Okay so this is meant to be a (non) run report and one thing I have learnt about running is it is much better to look forward than backwards! So let’s consider what the future may hold. I am sure that at some point this year parkrun will restart and once the vaccination programme clicks in with a few tweaks will be physically very similar to what it was before covid19. So what will have changed? Well remove something that you take for granted and you learn to appreciate it more. Religion has always recognised this, hence the fasting involved in Ramadan and the giving up of a favourite food for Lent. So what have I learned about missing parkrun? Well to be honest, my main reason for doing parkrun is the free running vests, I am now well behind schedule for my 500, and with the ending of New Year doubles and Christmas being on a Saturday next year, I’m going to have to re-engage with the “joy” of dragging myself out of bed for 9:00am every Saturday morning, come rain or shine to make sure I get there before I “run out of road.” People always seem impressed with the self-discipline required to be there every Saturday but I have found it takes much more self-discipline when there is no external event to attend. It has taken me several months to rebuild a routine that means I get out regularly and that has meant finding and creating my own set of activities. It is amazing how many people you bump into if you happen to be running around Hicks lodge at 10:30 on a Wednesday or the Woodland Park early on a Saturday morning. I have also persuade one of my colleagues to be a running buddy every Sunday morning and she very kindly runs at my pace and this allows her to let off steam about work! Finally I am “lucky” enough to have a family who have grown up with parkrun, want to get out and run but feel the need to have someone with them.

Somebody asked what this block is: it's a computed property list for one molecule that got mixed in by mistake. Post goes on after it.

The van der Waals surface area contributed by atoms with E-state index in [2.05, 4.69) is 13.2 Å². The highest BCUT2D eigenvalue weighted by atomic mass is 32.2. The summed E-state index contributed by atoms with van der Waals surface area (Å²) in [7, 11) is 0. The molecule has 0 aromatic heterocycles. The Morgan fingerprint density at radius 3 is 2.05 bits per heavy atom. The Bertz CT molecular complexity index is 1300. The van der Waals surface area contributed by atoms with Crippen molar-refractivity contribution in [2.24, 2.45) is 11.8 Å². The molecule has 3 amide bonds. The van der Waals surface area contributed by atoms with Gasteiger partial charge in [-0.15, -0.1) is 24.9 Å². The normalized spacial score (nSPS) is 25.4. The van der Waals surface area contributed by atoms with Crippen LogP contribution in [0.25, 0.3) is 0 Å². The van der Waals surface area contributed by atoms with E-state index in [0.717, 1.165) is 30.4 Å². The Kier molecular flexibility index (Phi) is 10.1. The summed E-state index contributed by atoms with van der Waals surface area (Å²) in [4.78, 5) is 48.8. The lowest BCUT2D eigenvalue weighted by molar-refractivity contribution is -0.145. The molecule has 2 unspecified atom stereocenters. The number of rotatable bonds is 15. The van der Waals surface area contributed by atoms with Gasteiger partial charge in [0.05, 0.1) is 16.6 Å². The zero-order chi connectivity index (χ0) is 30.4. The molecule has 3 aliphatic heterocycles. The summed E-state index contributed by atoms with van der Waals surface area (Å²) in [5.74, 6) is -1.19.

Well it isn’t all about me, what about everyone else? I am sure many of you have had similar experiences and will be finding ways to build on these through the winter and into the spring. I think everyone who gets out to run or walk (I don’t believe in jogging; it is just running slower than some people and faster than others) do so for some health benefit (either physical or mental or both) and or enjoyment. Now I except the first 2km of any run feels like hell and the only pleasure is like that you get from banging your head against a wall; it’s nice when it stops, but once you’ve got what I call my running breath and you are in the rhythm there is a certain kind of simplicity that reduces all the complications of life down to the simple need to put one foot in front of the other and repeat. Like drumming and dancing rhythmic exercise produces endorphins and we have all experienced that buzz you have for the next few hours after a run and a hot shower.